One Half of Commonly Prescribed Medications Increase Falls Among the Elderly
The European Journal of Public Health has found some important news: Many medications prescribed to the elderly may potentially lead to more harm due to falls, which subsequently can lead to certain life-threatening injuries. It was found that one-half of the 20 most commonly prescribed medications that are used frequently among the older adult population increase the risk of falls. This is very sobering news since many of these medications may be needed for other health related conditions, yet the cost may be falls that could in fact lead to more serious issues than the initial conditions that the medication was prescribed for.
Among the most serious medications that contributed to the increased fall risk were painkilling medications and antidepressants as well as sedatives and hypnotic agents used for sleep. All of these medications have an impact upon the central nervous system. They can cause grogginess, lethargy, a lack of coordination, and a clouding of one's consciousness, all of which may greatly increase an older adult's likelihood of falls.
The researchers analyzed data on nearly seven million Swedish elderly and they found 64,399 cases of falls that lead to hospitalizations that were contributed to by the use of medications that had fall-inducing effects. The researchers found that those that were taking opioid and antidepressant medications had more than twice the likelihood of experiencing an injury due to a fall as compared to those that did not take these medications. Opioids are powerful pain killing medications, such as codeine, morphine or Vicodin just to name a few. They are opiate or opiate derivatives that have can not only have a pronounced pain killing effect, but they also can have a powerful effect on a person's consciousness as well as well as leading to an unsteady gait. Antidepressant medications, prescribed for depression or anxiety, often can lead to anxiety or feeling jittery, lightheadedness, and an unsteady gait. These are just a few of the common side-effects that can be found among these medications. Furthermore, the likelihood for these side-effects, all of which can lead to greater likelihoods for falls, increases with age. Although older adult males and females who took opioid medications appeared to be equally likely to experience adverse side-effects leading to falls, older women who took antidepressants had approximately 75 percent greater likelihood of falls.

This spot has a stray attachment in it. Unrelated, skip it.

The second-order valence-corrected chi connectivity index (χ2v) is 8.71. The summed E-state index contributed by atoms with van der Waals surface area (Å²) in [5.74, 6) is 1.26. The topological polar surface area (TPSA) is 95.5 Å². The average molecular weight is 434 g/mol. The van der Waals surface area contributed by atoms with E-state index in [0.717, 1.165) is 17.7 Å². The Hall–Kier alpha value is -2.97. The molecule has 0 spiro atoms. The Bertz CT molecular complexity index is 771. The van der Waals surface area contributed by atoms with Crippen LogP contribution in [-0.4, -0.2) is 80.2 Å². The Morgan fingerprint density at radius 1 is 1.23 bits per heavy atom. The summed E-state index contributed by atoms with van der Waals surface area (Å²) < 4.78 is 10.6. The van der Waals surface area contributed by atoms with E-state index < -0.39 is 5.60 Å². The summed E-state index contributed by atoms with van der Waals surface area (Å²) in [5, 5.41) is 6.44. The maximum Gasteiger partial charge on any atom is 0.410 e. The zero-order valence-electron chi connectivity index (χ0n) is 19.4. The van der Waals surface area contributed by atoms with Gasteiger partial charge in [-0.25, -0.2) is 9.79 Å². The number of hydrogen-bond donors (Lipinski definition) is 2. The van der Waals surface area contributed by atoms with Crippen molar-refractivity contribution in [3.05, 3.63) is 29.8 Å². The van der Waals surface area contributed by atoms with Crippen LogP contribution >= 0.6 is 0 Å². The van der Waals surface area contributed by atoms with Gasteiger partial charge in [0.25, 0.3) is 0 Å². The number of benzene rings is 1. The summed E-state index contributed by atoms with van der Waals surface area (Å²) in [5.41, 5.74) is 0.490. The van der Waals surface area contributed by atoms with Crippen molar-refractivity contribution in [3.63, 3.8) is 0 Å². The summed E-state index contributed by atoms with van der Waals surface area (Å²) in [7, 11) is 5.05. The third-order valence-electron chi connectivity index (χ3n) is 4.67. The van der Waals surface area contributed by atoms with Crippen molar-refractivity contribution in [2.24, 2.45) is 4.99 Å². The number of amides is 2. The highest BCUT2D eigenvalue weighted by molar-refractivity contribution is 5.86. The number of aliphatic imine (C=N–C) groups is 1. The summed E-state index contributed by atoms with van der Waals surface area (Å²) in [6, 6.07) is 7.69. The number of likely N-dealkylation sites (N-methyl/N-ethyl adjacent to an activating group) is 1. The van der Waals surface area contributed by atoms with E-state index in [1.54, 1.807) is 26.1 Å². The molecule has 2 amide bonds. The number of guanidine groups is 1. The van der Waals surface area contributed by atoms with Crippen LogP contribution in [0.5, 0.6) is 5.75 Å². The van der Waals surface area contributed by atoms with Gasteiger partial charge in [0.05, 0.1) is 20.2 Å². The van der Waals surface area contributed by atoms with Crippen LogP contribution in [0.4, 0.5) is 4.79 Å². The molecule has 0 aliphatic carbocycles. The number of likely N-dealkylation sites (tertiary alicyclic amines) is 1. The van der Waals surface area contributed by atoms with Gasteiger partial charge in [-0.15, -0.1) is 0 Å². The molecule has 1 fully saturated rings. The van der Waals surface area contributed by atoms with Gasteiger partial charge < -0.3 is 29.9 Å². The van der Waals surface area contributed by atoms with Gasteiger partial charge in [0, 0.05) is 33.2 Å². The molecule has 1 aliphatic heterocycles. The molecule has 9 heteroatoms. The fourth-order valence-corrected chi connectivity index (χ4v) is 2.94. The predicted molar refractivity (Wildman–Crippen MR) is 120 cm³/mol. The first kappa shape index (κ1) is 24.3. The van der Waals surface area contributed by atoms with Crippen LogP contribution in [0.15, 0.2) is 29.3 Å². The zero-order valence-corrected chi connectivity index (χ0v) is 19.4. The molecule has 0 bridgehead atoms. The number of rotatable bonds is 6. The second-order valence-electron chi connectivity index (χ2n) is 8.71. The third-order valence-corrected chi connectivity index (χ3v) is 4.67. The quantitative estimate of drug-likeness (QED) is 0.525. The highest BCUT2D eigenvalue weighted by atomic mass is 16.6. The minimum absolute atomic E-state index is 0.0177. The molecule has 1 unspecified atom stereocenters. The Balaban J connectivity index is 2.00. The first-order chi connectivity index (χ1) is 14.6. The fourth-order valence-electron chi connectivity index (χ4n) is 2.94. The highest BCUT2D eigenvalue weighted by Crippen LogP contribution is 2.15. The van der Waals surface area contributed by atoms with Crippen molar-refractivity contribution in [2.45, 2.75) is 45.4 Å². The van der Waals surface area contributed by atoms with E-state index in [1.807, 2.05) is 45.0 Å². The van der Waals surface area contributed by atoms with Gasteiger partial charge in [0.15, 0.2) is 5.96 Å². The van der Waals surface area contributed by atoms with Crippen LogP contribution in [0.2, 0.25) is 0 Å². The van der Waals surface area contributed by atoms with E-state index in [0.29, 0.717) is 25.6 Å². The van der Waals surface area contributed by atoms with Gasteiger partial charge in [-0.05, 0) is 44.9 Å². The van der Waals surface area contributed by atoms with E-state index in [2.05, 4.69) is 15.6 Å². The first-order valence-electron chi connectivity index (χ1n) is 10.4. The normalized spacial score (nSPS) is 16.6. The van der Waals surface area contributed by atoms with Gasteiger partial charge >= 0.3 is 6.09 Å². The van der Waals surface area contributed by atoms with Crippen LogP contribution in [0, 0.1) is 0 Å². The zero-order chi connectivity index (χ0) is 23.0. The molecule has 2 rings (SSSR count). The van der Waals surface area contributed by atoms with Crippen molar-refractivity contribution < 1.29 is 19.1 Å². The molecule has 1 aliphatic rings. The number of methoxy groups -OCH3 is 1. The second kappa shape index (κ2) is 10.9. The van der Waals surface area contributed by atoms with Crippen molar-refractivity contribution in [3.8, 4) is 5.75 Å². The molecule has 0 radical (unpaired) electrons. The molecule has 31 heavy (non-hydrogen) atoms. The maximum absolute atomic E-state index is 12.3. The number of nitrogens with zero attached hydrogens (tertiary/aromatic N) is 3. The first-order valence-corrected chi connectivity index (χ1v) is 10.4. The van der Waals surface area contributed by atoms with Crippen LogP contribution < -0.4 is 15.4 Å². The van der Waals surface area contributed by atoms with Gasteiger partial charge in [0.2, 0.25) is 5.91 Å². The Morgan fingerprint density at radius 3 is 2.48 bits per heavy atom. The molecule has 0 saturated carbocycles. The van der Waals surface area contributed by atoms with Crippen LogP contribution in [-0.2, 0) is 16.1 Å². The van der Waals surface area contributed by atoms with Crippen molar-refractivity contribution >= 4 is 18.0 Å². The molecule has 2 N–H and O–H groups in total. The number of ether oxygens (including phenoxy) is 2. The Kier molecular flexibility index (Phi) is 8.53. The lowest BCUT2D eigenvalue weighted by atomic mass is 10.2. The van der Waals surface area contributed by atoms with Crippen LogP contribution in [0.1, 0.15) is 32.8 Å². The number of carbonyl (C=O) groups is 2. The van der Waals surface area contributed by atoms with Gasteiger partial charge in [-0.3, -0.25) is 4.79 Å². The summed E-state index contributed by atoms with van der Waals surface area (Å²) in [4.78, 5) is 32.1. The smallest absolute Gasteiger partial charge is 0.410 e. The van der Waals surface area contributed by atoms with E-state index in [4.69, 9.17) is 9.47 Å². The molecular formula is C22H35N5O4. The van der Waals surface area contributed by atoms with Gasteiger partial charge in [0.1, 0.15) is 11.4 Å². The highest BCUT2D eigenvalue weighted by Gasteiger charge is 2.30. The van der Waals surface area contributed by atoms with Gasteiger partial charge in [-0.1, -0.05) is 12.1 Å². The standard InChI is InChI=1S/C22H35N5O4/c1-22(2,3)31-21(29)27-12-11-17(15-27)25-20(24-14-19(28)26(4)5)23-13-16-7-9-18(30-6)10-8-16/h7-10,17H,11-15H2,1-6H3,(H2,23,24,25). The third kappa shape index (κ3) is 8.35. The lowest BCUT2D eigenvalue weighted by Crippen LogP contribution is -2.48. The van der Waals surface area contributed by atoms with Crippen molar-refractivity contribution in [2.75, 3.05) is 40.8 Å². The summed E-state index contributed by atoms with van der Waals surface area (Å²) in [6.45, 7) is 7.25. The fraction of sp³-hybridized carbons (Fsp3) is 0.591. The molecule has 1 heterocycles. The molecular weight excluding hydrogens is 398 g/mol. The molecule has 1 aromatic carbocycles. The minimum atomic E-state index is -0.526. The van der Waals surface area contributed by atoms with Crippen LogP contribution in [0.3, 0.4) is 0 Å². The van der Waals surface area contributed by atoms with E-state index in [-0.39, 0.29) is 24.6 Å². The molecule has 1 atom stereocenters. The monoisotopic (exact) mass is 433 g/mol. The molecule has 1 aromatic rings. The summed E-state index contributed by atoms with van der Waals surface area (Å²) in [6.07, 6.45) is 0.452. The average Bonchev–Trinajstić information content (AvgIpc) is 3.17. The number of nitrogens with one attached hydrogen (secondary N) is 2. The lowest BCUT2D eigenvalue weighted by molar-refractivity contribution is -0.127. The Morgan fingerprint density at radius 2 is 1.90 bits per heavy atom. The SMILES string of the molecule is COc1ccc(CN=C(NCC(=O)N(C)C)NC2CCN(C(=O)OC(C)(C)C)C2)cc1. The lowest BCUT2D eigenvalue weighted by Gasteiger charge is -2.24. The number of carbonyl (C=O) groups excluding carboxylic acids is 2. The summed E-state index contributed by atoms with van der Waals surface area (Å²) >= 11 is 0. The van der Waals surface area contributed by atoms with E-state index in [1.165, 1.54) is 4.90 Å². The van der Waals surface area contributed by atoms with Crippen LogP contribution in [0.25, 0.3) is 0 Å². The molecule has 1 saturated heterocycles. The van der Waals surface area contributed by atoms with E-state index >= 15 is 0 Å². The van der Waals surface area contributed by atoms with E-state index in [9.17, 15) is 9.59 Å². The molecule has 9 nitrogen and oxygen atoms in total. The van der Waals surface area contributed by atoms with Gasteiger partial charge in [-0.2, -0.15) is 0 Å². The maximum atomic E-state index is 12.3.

There were some surprising medications that appeared to be correlated with an increased risk for falls. Medications used to treat GERD, calcium, often used for bone health supplementation, Vitamin B12, frequently given at higher doses by way of injection by physicians, and certain non-opioid pain killing medications demonstrated an increased risk of falls that ranged from 15% to 75%. Diuretics, often referred to more colloquially as water pills and frequently prescribed for edema due to congestive heart disease also was found to increase the probability of falls
It must be stated however that these were correlational findings. In other words, this was not a cause-effect finding. It is often very difficult to differentiate between the falls being due to the affects of the medications or due to the underlying medical conditions of the elderly. However, as one physician stated, one needs to pay attention to symptoms caused by many drugs that can potentially lead to falls. Individuals, including the older adult's physician, have to be vigilant for such things as vertigo, drowsiness, motor movement impairment, muscular weakness and cognitive impairment.
The likelihood for experiencing side-effects that may cause falls does not in itself mean that these medications are not justified for use in the elderly. What it does state is that the physician needs to always consider weighing the fall risk that is incurred versus the therapeutic value that the medication may have for helping the quality of life of the older adult.
Older adult's become more sensitive to the side-effects of almost all medications as they age. The medication's dosage levels are often not determined based on different adult age group variations. This in itself is problematic since different ages, based on changes in the biological organism's structure and function as we age also alter the pharmacokinetic effects of medications. Therefore, given this, one needs to make sure that individuals are judiciously followed and evaluated for adverse effects that may potentially lead to falls and offset any therapeutic value of using the drug.
Kennedy, M. (2014/Aug). Many Meds Taken by Seniors Can Raise Risk of Falls. Medscape. http://www.medscape.com/viewarticle/829826?src=wnl_edit_medn_wir&uac=87637DR&spon=34